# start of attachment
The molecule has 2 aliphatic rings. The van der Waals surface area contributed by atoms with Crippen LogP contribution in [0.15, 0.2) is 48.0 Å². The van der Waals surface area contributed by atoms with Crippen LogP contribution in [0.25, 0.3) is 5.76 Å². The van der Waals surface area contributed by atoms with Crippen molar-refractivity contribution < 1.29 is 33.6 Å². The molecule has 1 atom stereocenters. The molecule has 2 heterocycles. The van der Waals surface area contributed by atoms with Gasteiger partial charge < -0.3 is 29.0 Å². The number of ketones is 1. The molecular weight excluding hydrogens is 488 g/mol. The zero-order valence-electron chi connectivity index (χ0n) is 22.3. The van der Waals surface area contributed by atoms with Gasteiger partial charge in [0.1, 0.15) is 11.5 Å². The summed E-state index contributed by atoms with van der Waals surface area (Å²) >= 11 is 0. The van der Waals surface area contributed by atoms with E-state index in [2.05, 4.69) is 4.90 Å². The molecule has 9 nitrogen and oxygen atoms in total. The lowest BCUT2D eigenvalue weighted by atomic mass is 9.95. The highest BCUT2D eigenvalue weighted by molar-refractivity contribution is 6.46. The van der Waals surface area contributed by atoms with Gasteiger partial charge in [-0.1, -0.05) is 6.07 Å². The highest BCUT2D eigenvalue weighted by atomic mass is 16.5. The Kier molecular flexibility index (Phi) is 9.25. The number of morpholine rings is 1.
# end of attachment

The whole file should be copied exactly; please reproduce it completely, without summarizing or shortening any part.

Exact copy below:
The molecule has 2 aliphatic rings. The van der Waals surface area contributed by atoms with Crippen LogP contribution in [0.15, 0.2) is 48.0 Å². The van der Waals surface area contributed by atoms with Crippen LogP contribution in [0.25, 0.3) is 5.76 Å². The van der Waals surface area contributed by atoms with Crippen molar-refractivity contribution < 1.29 is 33.6 Å². The molecule has 1 atom stereocenters. The molecule has 2 heterocycles. The van der Waals surface area contributed by atoms with Gasteiger partial charge < -0.3 is 29.0 Å². The number of ketones is 1. The molecular weight excluding hydrogens is 488 g/mol. The zero-order valence-electron chi connectivity index (χ0n) is 22.3. The van der Waals surface area contributed by atoms with Gasteiger partial charge in [0.1, 0.15) is 11.5 Å². The summed E-state index contributed by atoms with van der Waals surface area (Å²) >= 11 is 0. The van der Waals surface area contributed by atoms with E-state index in [2.05, 4.69) is 4.90 Å². The molecule has 9 nitrogen and oxygen atoms in total. The lowest BCUT2D eigenvalue weighted by atomic mass is 9.95. The highest BCUT2D eigenvalue weighted by molar-refractivity contribution is 6.46. The van der Waals surface area contributed by atoms with Gasteiger partial charge in [-0.1, -0.05) is 6.07 Å². The highest BCUT2D eigenvalue weighted by atomic mass is 16.5. The Kier molecular flexibility index (Phi) is 9.25. The number of morpholine rings is 1.